If you’re looking for more information about fertility and options for family planning, you can visit Dr. Marshall and her colleagues at Pacific NW Fertility.

Would you consider freezing your eggs in order to postpone pregnancy? Why or why not? We’d love to hear your thoughts; please share in the comments section of email us at or let us know on genneve’s Facebook page or in Midlife & Menopause Solutions, genneve’s closed Facebook group. 






Aug 10, 2017

Jill Angelo, CEO of genneve, sat down with holistic health coach Amanda Giralmo of WellthieLife to talk about food, chronic inflammation, and how we can make better food choices to support our health.


Discovering our life’s true path often starts with fixing a problem within ourselves. For Amanda Giralmo, founder of Wellthie Life, bringing herself back to health and wholeness after a difficult divorce helped her uncover her passion for leading others to their best selves. She tells us how she found the strength to take that journey.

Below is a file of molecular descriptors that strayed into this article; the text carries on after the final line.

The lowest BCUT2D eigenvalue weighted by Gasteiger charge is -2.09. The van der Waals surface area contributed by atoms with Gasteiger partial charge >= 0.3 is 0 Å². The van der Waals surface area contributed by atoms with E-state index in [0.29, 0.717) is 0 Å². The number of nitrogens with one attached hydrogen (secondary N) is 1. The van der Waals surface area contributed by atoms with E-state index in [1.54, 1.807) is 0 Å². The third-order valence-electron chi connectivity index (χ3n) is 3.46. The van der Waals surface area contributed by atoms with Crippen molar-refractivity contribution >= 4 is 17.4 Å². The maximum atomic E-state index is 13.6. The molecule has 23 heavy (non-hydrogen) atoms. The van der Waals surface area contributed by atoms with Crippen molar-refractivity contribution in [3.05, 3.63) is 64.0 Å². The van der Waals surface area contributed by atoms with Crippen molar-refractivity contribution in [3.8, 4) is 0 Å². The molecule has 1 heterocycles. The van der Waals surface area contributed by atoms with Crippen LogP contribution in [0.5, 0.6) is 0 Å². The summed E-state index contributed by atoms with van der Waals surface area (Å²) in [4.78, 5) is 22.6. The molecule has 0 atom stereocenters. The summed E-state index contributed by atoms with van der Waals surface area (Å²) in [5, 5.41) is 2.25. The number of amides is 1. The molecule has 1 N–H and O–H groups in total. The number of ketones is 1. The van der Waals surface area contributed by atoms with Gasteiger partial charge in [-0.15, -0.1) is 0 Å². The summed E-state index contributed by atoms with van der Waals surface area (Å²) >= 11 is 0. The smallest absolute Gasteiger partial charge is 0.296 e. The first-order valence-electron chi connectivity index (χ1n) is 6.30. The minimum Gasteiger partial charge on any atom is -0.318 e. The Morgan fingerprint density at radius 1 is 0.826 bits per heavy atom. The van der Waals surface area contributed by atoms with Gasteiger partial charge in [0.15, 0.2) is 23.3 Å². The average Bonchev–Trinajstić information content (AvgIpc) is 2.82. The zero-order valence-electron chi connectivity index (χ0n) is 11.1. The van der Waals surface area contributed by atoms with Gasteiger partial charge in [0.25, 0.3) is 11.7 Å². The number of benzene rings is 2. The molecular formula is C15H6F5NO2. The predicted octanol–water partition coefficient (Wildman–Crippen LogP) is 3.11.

Did she feel she needed permission to take that journey, considering it meant taking time off and focusing on herself? We asked her how she came to that very necessary decision.

The experience brought her to where she is now, helping others as a certified holistic health coach focused on lowering inflammation. So, we asked her, what is inflammation, what causes it, and why is it so bad for us when it becomes “chronic”? Amanda explains the importance of the gut microbiome and how long-term inflammation damages the good bacteria we depend on for optimal health. (Ever heard the expression “leaky gut”?) What are the long-term consequences of inflammation?

Chronic inflammation caused by eating the wrong foods can be constant, if you consider how often we eat. Fifty million people – at least – suffer an autoimmune disease in the US. Knowing the right foods to eat for our bodies can help us avoid that fate, Amanda says.